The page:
Trickle-down or Trickle-up?

I’ve always been skeptical of “Trickle-down Economics”. When government decides to gift the rich, or tax the rich a bit less, why is there any hope that this gift will re-enter the economy and trickle-down to the masses?

When Bill Gates, Warren Buffet or General Electric, get this nice little bundle of money, what do they do? 

In the case of Bill Gates, or Warren Buffet, they haven’t been sitting around hoping that they would find an extra few million from the government in order to make an addition to their house, buy that fifth or fiftieth sports car, or to expand their businesses. That extra million goes into a bank account. If that bank account is offshore, then the money has exited our economy. Given tax laws, and the current trend for the USD($), offshoring is the preferred option. If the money is saved onshore, it may end up in a fund or an investment. Unfortunately, most investments won’t directly, if at all, lead back to the actual vehicle of investment, helping it expand, hire new workers, or create new products. That money goes to, mostly, a handful of already millionaires, who, like Bill and Warren, aren’t waiting eagerly to spend it on anything the American worker is likely to benefit from. (What benefits the American worker is when a new bridge is built or a massive transportation initiative like a high speed rail system or a job boom like the Dot Com craze).

In the case of General Electric, the subsidy, the tax break, and other gifts, rarely make it to the employees of GE, unless they are executives. In fact, in most cases the extra cash gets passed along as a bonus to an already multimillionaire exec or as a dividend to the shareholders – and given that the average American worker doesn’t have a huge stake on Wall Street, except in the form of retirement investments, virtually none of the dividend “trickles down”, and makes it into the pockets of the average Joe. And to make matters worse, there is extra pressure on GE to maintain and beat profit levels and to do so in any way possible, which includes moving jobs overseas, and keeping as much cash as possible, in offshore accounts.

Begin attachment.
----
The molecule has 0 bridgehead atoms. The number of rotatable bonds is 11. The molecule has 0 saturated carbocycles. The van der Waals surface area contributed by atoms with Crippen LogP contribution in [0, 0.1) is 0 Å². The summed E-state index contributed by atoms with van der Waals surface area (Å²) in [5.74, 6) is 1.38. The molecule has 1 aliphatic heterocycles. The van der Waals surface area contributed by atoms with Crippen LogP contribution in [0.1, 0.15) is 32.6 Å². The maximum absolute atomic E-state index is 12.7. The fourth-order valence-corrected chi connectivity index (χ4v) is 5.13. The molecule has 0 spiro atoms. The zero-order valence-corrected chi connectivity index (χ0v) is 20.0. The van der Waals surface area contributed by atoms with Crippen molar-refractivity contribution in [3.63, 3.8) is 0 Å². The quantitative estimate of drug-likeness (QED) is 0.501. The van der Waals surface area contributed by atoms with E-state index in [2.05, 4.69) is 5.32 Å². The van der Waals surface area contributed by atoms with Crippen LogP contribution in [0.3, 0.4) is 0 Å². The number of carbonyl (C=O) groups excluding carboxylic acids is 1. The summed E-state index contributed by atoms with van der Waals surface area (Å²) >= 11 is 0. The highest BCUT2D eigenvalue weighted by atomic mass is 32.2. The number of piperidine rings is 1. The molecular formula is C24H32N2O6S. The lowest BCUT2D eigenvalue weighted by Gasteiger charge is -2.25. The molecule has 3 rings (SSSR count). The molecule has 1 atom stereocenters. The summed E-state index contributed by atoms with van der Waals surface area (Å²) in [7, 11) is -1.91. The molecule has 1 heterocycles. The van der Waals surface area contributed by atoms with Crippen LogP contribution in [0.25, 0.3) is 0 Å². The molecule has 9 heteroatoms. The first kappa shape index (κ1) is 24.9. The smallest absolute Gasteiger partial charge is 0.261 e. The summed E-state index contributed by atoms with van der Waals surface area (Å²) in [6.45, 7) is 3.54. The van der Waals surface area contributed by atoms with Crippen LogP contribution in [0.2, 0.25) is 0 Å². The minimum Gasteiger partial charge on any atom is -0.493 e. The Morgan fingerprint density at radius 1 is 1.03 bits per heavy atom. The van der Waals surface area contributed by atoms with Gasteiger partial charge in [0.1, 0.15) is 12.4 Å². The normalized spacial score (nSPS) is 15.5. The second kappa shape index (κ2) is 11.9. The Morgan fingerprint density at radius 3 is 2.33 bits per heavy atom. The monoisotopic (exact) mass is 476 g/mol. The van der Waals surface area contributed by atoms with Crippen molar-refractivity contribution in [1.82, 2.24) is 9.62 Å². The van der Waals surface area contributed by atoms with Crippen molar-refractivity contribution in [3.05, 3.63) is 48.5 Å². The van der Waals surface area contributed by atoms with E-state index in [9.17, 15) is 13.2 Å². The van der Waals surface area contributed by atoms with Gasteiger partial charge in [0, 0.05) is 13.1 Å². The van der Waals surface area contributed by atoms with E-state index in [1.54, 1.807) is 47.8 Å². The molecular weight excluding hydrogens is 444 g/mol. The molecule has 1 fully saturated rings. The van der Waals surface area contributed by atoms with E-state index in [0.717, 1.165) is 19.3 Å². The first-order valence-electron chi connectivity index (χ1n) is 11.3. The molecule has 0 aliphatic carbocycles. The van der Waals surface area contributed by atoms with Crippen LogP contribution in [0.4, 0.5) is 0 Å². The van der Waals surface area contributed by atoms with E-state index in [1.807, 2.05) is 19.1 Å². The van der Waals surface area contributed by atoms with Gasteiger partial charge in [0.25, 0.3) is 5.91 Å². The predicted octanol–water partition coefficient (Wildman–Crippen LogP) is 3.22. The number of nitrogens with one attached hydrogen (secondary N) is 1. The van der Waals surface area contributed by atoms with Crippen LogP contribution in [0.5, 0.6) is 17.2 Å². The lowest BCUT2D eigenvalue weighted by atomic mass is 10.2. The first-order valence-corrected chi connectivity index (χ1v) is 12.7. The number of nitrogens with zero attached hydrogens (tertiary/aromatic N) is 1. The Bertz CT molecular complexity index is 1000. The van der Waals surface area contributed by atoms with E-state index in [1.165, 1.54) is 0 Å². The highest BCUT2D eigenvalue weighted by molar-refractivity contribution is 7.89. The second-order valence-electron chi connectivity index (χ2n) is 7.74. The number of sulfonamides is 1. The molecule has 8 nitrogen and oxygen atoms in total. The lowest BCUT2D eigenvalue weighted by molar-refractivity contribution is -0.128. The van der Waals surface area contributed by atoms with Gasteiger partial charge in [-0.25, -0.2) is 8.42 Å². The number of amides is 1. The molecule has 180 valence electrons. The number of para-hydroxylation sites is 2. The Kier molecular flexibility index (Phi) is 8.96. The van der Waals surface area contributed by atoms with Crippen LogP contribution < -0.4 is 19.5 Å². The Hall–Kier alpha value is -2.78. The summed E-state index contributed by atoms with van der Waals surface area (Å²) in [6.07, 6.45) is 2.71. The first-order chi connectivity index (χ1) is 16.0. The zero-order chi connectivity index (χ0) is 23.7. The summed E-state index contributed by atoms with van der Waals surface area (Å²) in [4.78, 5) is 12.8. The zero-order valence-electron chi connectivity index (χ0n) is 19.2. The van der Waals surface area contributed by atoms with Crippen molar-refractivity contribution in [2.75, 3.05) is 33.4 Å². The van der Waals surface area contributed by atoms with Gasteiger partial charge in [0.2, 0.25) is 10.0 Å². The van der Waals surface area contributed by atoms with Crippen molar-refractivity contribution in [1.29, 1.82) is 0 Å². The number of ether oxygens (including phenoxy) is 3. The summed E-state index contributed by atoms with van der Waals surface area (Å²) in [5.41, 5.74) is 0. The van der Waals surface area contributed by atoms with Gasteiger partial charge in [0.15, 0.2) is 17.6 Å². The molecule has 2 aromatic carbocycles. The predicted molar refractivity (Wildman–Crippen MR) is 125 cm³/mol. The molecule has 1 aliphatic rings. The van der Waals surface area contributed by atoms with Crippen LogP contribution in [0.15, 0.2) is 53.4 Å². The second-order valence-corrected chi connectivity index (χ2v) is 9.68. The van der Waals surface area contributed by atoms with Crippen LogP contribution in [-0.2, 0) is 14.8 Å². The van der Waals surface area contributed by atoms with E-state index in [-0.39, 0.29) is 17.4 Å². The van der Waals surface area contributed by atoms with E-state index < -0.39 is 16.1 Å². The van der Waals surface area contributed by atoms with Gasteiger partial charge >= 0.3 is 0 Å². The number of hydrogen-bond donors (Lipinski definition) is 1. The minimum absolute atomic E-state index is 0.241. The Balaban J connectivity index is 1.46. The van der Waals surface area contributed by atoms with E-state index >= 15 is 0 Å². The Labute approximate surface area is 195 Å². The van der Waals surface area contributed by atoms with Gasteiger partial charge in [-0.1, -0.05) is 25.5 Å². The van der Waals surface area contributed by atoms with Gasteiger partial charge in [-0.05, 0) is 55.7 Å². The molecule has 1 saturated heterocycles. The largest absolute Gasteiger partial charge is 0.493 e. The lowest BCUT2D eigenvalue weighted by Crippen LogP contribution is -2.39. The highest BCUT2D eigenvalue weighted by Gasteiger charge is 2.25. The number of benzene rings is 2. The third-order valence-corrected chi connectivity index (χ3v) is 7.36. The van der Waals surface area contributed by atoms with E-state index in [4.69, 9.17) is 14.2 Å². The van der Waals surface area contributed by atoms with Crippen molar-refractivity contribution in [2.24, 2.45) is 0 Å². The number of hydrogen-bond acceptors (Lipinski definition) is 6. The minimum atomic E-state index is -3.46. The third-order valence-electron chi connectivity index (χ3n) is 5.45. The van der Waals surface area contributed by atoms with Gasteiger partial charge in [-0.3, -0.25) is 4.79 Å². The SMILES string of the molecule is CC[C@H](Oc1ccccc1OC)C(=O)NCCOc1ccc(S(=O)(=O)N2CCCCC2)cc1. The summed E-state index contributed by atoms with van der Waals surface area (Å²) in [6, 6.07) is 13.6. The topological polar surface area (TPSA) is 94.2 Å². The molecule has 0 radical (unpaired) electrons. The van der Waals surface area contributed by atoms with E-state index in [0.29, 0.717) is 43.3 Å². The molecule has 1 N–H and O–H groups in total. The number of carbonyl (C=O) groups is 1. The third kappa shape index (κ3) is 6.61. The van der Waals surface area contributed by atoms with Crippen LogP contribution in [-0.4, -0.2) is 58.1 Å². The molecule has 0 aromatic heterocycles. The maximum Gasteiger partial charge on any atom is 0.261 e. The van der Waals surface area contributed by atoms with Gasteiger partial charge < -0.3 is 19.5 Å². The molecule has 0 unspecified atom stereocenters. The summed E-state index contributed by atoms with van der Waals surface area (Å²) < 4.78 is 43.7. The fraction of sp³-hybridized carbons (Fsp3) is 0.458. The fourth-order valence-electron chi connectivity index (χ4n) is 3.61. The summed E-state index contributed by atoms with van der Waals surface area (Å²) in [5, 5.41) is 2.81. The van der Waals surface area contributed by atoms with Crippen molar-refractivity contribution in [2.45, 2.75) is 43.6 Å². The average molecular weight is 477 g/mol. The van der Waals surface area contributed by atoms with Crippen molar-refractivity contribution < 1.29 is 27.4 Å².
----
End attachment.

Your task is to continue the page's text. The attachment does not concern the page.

What about “trickling up”? I firmly believe that when the masses have a larger income, then the money trickles up to and through companies, small and large, to the Gates and Buffets and GEs. Think about it, if the masses can’t afford to purchase products, whose left to pay for the products that need to be sold to make these rich folks rich? There’s only so many of them rich folks and they can’t just make each other rich by becoming their own cross-customers.

And keep in mind that the most recent boom, Dot Com, was primarily driven by R&D that was subsidized by the government, decades before, and it was finally the rush of ordinary people, who, in the 90s had enough of a disposable income and disposable time to get online and access all sorts of data that fueled the boom happen. (Let’s not forget that it was B2C, before B2B). Netscape, Altavista, Hotmail and the likes, targeting the end-user, made it possible for Amazon, EBay, Webvan, eTrade,, etc. to take money from the masses and trickle them up.

Now, it’s hard to see this happening during a “wartime” economy, where Homeland Security spending and other defense related expenditures create wealth at the top-end and compete with (and stifle) all other spending. However, keep in mind that this wealth, or the money that fuels this wealth is money that is being printed arbitrarily, and is a loan from our children and grandchildren who ultimately will have to repay it as taxes (if there are jobs available, despite the odds). In other words, the multimillionaires from these industries are being paid by a good percentage of our offsprings’ future earnings. You could say it’s trickle-up, but from future masses.

Today, it’s plain to see that despite years of lower taxes and a focus on creating wealth at the top-end, we have seen an erosion of the middle-class and now, a spike in home foreclosures and a dip in home-ownership. Despite the ever-increasing size of the Forbes or Fortune Billionaires list, the past eight years have brought more poverty and lower incomes to those in the bottom 99%. 

For tangential reading, you might be interested in the following. I will address this in more depth later.

RGE – Capitalism and Skepticism.


~ by mz on September 22, 2008.

One Response to “Trickle-down or Trickle-up?”

  1. Given the proposed bailout of the financial sector, I wonder who should really be getting the bailout benefit: those who erred and are being foreclosed or those who got too greedy and created the mess. More later.

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